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Image and Myth

A History of Pictorial Narration in Greek Art

Translated by Joseph O'Donnell

Image and Myth

A History of Pictorial Narration in Greek Art

Translated by Joseph O'Donnell
On museum visits, we pass by beautiful, well-preserved vases from ancient Greece—but how often do we understand what the images on them depict? In Image and Myth, Luca Giuliani tells the stories behind the pictures, exploring how artists of antiquity had to determine which motifs or historical and mythic events to use to tell an underlying story while also keeping in mind the tastes and expectations of paying clients.
 
Covering the range of Greek style and its growth between the early Archaic and Hellenistic periods, Giuliani describes the intellectual, social, and artistic contexts in which the images were created. He reveals that developments in Greek vase painting were driven as much by the times as they were by tradition—the better-known the story, the less leeway the artists had in interpreting it. As literary culture transformed from an oral tradition, in which stories were always in flux, to the stability of written texts, the images produced by artists eventually became nothing more than illustrations of canonical works. At once a work of cultural and art history, Image and Myth builds a new way of understanding the visual culture of ancient Greece.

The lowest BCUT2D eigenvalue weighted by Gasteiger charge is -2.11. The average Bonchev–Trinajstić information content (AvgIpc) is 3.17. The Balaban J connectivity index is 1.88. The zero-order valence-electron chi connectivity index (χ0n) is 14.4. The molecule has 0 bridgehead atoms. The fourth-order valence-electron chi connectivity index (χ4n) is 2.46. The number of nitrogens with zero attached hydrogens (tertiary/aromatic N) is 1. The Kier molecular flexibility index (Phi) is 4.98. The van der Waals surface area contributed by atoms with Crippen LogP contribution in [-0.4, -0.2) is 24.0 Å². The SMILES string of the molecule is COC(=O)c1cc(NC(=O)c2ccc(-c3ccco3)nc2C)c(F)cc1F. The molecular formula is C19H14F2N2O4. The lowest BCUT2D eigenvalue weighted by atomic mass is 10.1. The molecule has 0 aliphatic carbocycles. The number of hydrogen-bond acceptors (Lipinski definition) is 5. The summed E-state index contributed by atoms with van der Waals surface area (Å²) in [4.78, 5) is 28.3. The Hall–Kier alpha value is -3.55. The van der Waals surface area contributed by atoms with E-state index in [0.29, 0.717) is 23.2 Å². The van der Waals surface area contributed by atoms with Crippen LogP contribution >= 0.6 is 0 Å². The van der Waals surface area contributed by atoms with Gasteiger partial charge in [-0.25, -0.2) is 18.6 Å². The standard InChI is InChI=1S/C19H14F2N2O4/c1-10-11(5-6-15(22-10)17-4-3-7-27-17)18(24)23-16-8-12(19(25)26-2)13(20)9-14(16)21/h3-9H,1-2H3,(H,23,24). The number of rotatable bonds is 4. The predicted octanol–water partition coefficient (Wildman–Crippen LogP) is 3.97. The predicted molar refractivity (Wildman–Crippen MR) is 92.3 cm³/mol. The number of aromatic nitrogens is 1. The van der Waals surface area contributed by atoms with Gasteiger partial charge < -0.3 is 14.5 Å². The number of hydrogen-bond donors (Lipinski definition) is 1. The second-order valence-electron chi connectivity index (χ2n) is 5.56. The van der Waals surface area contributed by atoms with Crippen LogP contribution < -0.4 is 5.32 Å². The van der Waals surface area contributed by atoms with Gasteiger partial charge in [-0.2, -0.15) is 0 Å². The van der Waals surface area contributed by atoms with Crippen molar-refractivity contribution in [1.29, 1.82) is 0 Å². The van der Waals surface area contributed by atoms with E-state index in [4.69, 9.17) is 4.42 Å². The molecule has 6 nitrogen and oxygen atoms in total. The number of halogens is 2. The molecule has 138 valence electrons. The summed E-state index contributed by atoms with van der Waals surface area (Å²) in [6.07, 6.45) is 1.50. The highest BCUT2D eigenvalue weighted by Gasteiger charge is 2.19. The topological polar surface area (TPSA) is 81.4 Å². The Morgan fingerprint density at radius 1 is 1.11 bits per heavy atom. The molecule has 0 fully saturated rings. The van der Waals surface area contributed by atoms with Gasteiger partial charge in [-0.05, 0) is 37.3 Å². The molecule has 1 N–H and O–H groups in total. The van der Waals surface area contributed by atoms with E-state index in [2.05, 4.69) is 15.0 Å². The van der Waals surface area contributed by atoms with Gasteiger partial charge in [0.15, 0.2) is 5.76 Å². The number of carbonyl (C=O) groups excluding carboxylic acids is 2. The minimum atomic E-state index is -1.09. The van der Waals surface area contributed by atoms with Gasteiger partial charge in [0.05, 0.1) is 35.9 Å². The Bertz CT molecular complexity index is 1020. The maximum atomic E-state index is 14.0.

384 pages | 87 halftones | 7 x 10 | © 2013

Ancient Studies

Archaeology

Art: Ancient and Classical Art

History: Ancient and Classical History

Literature and Literary Criticism: Classical Languages

Reviews

“Three clear virtues set Luca Giuliani’s book apart. First, it sets the discussion of scenes related to myth in Greek art into the wider context of discussion of the relationship between art and text. Second, it has both important methodological and important substantive theses to argue—that pictures may relate to stories as a whole rather than only illustrating the words of a particular text, and that a marked change from relating to stories to relating to texts occurred at the end of the fifth century. Third, Giuliani takes seriously the importance of other images in shaping an artist’s choice of presentation and reads images in series. Image and Myth, now sensitively translated, puts German scholarship back at the center of the argument about art and text. All future study of the subject will have to begin from the pleasures of Giuliani’s text.”

Robin Osborne, University of Cambridge

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